What is the Energy Union?
The Energy Union is an EU strategy which seeks to ensure that in the long term, Europe has secure, affordable and climate-friendly energy.
The Energy Union strategy is made up of five themes; energy security, energy efficiency, decarbonisation of the economy, innovation and a fully integrated energy market.
The core of the Energy Union is to put citizens at the centre; so they can take ownership of the energy transition, benefit from new technologies to reduce their bills and participate actively in the market.
The Energy Union is also a way for the EU to meet its energy and climate policy for 2030, which aims to achieve 2030 targets for renewables, energy efficiency and greenhouse gas emissions reductions.
What is the energy market design initiative?
One of the core objectives of the EU Energy Union is a fully integrated internal energy market. This aims to enable a free flow of energy throughout the EU without any technical or regulatory barriers, securing supply and giving the consumer the best energy deal.
The market design initiative is a crucial first step in breaking away from an old, centralised energy system based on fossil fuels and big utility companies.
This change is necessary because the energy system of tomorrow needs to be zero-carbon, decentralised, and will rely on new and smaller players, including energy consumers who also produce energy themselves using renewables. These producer-consumers are sometimes called prosumers.
Better market design can deliver on multiple EU goals: consumer empowerment, innovation, saving energy, becoming a world leader in renewables, and ultimately, moving towards implementing the Paris Agreement.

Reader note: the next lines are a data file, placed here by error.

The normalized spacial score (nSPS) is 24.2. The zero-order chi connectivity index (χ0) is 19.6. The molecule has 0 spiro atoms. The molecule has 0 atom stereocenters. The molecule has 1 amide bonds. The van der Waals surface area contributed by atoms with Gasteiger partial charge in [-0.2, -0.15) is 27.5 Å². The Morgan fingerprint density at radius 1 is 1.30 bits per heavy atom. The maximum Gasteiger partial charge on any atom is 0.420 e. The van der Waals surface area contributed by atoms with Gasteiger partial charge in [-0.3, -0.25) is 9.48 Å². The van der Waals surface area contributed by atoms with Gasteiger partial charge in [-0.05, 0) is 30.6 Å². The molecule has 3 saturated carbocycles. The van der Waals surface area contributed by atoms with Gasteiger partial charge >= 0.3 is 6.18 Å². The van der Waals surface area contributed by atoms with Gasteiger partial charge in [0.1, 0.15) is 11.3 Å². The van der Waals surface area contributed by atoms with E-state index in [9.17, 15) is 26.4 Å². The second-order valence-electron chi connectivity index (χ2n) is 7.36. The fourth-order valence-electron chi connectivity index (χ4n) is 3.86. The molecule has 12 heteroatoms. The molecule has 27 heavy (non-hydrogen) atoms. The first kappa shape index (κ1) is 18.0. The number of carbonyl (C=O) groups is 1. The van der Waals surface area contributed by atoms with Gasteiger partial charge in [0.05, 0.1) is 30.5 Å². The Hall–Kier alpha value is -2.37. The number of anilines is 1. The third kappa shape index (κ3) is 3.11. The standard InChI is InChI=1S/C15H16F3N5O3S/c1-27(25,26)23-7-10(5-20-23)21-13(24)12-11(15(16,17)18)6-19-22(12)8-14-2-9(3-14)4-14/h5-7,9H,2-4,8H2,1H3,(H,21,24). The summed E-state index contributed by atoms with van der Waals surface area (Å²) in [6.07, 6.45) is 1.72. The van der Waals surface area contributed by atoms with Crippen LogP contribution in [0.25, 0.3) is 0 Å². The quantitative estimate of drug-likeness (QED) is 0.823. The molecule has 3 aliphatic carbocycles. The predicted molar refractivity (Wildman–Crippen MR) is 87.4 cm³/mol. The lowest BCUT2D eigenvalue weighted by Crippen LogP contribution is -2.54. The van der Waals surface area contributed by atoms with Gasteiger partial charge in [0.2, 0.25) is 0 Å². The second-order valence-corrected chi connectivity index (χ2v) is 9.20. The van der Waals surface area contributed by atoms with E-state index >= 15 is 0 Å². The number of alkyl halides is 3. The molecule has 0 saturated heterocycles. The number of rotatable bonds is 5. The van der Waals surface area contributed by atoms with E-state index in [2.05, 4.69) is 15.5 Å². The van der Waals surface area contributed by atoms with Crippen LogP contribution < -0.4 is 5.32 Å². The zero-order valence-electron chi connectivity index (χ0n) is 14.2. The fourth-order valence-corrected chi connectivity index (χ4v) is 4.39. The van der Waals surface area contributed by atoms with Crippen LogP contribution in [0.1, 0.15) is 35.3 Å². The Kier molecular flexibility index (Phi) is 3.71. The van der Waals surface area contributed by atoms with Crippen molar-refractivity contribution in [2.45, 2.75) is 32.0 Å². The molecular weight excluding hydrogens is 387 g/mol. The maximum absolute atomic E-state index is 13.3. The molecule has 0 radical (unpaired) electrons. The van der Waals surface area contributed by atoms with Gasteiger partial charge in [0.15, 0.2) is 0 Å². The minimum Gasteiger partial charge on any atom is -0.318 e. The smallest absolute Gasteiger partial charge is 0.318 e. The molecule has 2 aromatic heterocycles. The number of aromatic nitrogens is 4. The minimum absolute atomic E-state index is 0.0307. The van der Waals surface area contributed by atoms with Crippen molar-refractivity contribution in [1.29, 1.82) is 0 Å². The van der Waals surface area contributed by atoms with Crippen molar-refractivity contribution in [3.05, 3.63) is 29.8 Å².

Why do we need an energy market design?
Europe needs decentralised, more competitive and better connected energy markets to integrate new energy technologies that are needed to drive decarbonisation.
To do this, a transparent evolution of EU energy markets is required.
What are the benefits of a new energy market design?
- Enhanced energy security and cooperation between national energy markets, to share flexible resources.
- If capacity mechanisms don’t support fossil fuels, this will avoid reliance on dirty energy and provide a level playing field for energy efficiency and demand management tools.
- Consumers and local governments will be empowered to participate actively in the transition to a lower carbon energy market.
- Local jobs and growth, plus emissions reductions through the development of clean and renewable technologies – for power supply, heating, cooling and transport.
- Europe can lead on developing innovative digital industries that will deliver the energy systems of the future.
- If the market protects and incentivises people to save energy and use it more wisely, families can save on energy bills and energy poverty can be addressed more effectively.
What needs to be included in the EU Energy Market Design?
Starting with the 2030 energy and climate objectives, the EU needs:
- Rules which ensure that increasing amounts of decentralised renewables can be integrated into the energy system, and that the system overall becomes more efficient and flexible.
- A legal framework guaranteeing participation by citizens in self-production, storage and consumption of renewable energy and demand response, either individually or collectively.
- Effective implementation of regulatory oversight to ensure that the market functions properly and that there is a level playing field for renewables, efficiency and flexibility.